1. Puntarenas: The town of Puntarenas is built on a sandspit so it has a naturally elongated shape. If driving there, be aware that the signs indicating the entrance to Puntarenas can be 100% misleading. Use your GPS and/or common sense and you will eventually arrive but be very wary of the signs or you could start driving back towards San Jose. I speak from recent experience and kid you not! As tempting as it is to speed into town, don’t do it or you will be rewarded with a nasty ticket (and rightly so because there’s a lot of bikes and pedestrians on the streets). As for the birds, you might find a spot or two to check out mudflats and mangroves to the north of town.

    2. The Ferry: There’s more ferrys nowadays so if you are driving, you probably won’t have to wait for hours in line like you used to. If using the most mundane of transportation, walk on over to the Musmanni bakery to buy your boarding tickets (less than $2 this past weekend), head to the top of the boat, claim a shady spot,and start scanning the water. Not many people bird this area on a regular basis so who knows what will show up? Although most birds will be expected species don’t discount the possibility of some rare waterbird making an appearance! I have seen some good stuff on each of the few trips I have done from Puntarenas to Paquera (the dock on the other side). Parasitic Jaeger, Least Storm Petrel, and Sooty Shearwater have all made appearances. On the most recent trip, an uncommon young Blue-footed Booby flew into view. We also had Franklin’s Gulls, Royal, Common, Black, and Sandwich Terns, Brown Booby, a sea turtle, and lots of jumping fish. On the way back to Puntarenas, the sea was so calm that it was downright surreal. Scanning with binos revealed patches of jumping fish far out on the water and scattered flocks of Black Terns as far as we could see!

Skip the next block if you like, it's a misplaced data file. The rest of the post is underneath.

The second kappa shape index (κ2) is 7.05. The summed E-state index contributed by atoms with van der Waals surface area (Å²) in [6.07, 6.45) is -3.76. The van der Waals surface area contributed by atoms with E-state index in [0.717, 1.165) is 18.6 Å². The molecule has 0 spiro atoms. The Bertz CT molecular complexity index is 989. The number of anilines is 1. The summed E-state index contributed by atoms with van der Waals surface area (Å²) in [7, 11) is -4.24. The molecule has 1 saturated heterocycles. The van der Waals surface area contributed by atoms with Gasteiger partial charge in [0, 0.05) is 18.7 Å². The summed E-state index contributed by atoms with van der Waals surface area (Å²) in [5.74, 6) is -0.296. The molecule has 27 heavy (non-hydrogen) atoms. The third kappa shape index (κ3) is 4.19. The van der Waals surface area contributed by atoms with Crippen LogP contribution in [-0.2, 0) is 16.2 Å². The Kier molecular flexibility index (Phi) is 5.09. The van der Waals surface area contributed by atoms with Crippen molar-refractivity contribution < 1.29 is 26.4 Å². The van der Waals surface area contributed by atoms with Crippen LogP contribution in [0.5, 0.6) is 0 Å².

birding Costa Rica

    There’s birds out there in them there waters (yee haw!).

    birding Costa Rica

    Docking at Paquera.

    3. Paquera to Tambor: After leaving Paquera, you drive past some promising looking riparian zones with big, old trees. I didn’t have time to bird there but it would be worth a stop. The edges of mangroves would also be worth checking.

    4. Tambor: This tiny place is better known for the big Barcelo hotel that destroyed a bunch of mangroves far more valuable than the town itself.  To be fair, though, Barcelo has funded Scarlet Macaw recovery efforts in the area and planted a bunch of trees. The best birding is in the fields and mangroves just east of the village. From a mini-plaza at the east end of the village, walk in along old roads meant for a development that never happened until you reach trails that go near the mangroves. Spish and toot like a pygmy owl and you might see Northern Scrub Flycatcher, Mangrove Cuckoo, and even Mangrove Hummingbird (!). Lots of other cool birds in there too.

    5. Curu National Wildlife Refuge: Somewhere along the way, watch for signs that lead to this birding site. Double-striped Thick Knee occurs in fields on the entrance road, there are semi-wild Spider Monkeys that may attack your car (I’m not exaggerating!), and trails that access mangroves and dry forest.